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Cayman Islands former London director cleared of lobbying
Published on July 14, 2014 Email To Friend    Print Version

LONDON, England -- The Commissioner for Standards in the UK’s House of Lords has cleared the Cayman Island’s former London office director Lord Blencathra of breaking the rules by lobbying Parliament and MPs.

The Commissioner has found that Lord Blencathra did not in reality lobby improperly. However he was critical of the first contract signed by Lord Blencathra with the Cayman Islands government since there was a phrase in it which suggested lobbying Parliament.

That phrase was removed when the contract was renewed in November 2012 but its simple presence was a technical breach of the rules. Lord Blencathra will apologise to the House for that inclusion whilst pointing out that he did nothing wrong.

lord_blencathra.jpg
Lord Blencathra
In his letter of apology to the commissioner Lord Blencathra mounted a highly robust defence of the Cayman Islands and the political attacks the islands have had to continually face. In particular Lord Blencathra highlighted the media attacks in The Independent newspaper. The original complaint was tabled by left wing Labour MP Paul Flynn.

Lord Blencathra wrote: “As you can see from the newspaper headline, this article was politically motivated and is as much an attack against the Cayman Islands, which The Independent clearly detests as well as an attack on me. The prime minister stated in the House of Commons last year that Cayman and other UK OTs were no longer “tax havens”. The Independent does not accept that reality. They have distorted the truth about Cayman referring to this UK Overseas Territory in derogatory and emotive language in an attempt to blacken their reputation and what I do.

“When I wrote to you last time I described my role as a sort of mini ambassador. Many people, including some members of parliament and journalists dislike Cayman so much that they will seek to denigrate anyone who defends this UK Territory. This is not the place to make an issue of it but I find the hostile comments about Cayman and its people to be quite despicable. The vast majority have British nationality, have been totally loyal to the Crown for the last 300 years and they do not deserve to be denigrated as if they were criminals.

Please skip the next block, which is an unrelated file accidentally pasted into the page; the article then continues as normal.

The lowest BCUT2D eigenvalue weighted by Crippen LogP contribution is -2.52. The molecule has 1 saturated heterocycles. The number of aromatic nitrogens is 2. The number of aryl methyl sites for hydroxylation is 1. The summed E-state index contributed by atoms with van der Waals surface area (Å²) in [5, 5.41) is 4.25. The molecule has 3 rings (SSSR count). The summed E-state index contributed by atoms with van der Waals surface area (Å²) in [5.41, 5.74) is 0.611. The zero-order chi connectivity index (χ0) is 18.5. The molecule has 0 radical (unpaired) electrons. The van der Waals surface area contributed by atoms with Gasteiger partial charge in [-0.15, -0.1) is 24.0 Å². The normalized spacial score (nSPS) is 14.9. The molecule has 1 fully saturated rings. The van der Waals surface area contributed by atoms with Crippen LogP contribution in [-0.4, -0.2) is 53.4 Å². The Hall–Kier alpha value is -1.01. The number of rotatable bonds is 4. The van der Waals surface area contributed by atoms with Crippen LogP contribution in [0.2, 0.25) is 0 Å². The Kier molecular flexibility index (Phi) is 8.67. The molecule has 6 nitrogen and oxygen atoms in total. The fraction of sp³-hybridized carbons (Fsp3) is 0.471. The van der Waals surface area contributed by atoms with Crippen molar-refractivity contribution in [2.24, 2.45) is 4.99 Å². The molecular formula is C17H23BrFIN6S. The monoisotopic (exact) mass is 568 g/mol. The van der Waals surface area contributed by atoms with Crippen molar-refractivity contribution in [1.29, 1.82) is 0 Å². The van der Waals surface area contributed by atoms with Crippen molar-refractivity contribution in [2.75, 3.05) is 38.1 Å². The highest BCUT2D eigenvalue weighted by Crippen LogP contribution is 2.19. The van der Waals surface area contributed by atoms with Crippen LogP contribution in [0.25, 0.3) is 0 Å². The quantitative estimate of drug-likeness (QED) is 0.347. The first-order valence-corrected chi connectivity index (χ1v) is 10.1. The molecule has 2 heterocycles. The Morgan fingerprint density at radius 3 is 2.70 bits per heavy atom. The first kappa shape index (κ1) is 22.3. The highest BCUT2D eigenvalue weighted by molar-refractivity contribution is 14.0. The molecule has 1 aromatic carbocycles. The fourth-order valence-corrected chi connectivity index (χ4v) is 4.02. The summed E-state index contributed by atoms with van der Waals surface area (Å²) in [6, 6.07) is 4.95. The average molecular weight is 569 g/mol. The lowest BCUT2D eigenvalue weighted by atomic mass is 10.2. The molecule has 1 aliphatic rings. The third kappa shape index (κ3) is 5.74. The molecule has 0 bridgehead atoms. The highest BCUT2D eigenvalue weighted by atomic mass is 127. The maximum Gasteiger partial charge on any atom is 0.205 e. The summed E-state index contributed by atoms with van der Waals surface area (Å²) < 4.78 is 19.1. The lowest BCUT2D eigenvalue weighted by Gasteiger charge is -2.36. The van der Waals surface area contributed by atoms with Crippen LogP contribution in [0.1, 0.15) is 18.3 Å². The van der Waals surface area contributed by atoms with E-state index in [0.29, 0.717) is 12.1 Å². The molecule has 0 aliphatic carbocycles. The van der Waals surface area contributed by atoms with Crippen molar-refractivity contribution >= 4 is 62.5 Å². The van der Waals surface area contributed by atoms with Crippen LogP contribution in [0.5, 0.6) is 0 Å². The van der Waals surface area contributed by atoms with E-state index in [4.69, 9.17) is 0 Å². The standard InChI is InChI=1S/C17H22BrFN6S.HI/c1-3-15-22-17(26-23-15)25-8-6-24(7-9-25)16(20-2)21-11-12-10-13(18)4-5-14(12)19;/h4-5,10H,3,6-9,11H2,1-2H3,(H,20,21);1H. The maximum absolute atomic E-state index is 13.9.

“The British Overseas Territories are not like some ruthless multinational companies seeking to put one over on the UK government. They should not be kept at arm’s length and treated with suspicion. They are not pariah states like North Korea. They are part of the UK family and that is why the FCO works closely with the Overseas Territories and the London based representatives. We are treated as mini ambassadors and we act merely as conduits between the UK government and territory governments in addition to all the other EU and international issues with which we deal. I do not claim that this role is completely unique but it is fairly.”

Lord Blencathra’s statement to the House of Lords, which will happen later this week, will say: “Although I never actually provided nor intended to provide parliamentary services to the Cayman Islands government in return for payment, I acknowledge and deeply regret that I entered into a written contract under which I was apparently committed to provide such services (as one of 14 specified “consultancy services”).

“I now recognise and accept that such a contract was in clear breach of the requirement in paragraph 8(b) of the Code of Conduct that members “must not seek to profit from membership of the House by accepting or agreeing to accept payment or other incentive or reward in return for providing parliamentary advice or services.”

“I misled myself into thinking that, since it was understood that I would not be making representations in reality, then the wording did not matter. But words do matter; I was wrong and I apologise to the House for that misjudgement.

“When the contract was renewed in November 2012 the reference to providing such services was deleted and in March 2014 the contract ended. I deeply regret having breached the Code in this way and the embarrassment to the House that I recognise is caused by such conduct. I offer the House my sincere apology.”
 
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